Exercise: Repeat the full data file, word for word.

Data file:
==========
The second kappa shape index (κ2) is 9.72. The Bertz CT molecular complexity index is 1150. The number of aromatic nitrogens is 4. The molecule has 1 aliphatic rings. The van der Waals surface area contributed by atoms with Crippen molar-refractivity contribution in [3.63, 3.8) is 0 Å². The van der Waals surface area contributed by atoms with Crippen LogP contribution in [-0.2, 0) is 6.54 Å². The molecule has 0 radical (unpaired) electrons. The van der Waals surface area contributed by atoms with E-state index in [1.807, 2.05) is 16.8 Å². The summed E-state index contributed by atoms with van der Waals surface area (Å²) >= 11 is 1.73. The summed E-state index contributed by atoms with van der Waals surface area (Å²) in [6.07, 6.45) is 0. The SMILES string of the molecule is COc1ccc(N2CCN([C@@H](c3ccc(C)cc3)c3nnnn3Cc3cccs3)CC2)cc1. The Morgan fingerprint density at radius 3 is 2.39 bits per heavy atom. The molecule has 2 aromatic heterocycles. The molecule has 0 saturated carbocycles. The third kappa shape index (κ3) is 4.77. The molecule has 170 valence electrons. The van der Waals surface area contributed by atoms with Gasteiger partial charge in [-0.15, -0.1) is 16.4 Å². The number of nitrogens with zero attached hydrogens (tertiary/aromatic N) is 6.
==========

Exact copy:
The second kappa shape index (κ2) is 9.72. The Bertz CT molecular complexity index is 1150. The number of aromatic nitrogens is 4. The molecule has 1 aliphatic rings. The van der Waals surface area contributed by atoms with Crippen molar-refractivity contribution in [3.63, 3.8) is 0 Å². The van der Waals surface area contributed by atoms with Crippen LogP contribution in [-0.2, 0) is 6.54 Å². The molecule has 0 radical (unpaired) electrons. The van der Waals surface area contributed by atoms with E-state index in [1.807, 2.05) is 16.8 Å². The summed E-state index contributed by atoms with van der Waals surface area (Å²) >= 11 is 1.73. The summed E-state index contributed by atoms with van der Waals surface area (Å²) in [6.07, 6.45) is 0. The SMILES string of the molecule is COc1ccc(N2CCN([C@@H](c3ccc(C)cc3)c3nnnn3Cc3cccs3)CC2)cc1. The Morgan fingerprint density at radius 3 is 2.39 bits per heavy atom. The molecule has 2 aromatic heterocycles. The molecule has 0 saturated carbocycles. The third kappa shape index (κ3) is 4.77. The molecule has 170 valence electrons. The van der Waals surface area contributed by atoms with Gasteiger partial charge in [-0.15, -0.1) is 16.4 Å². The number of nitrogens with zero attached hydrogens (tertiary/aromatic N) is 6.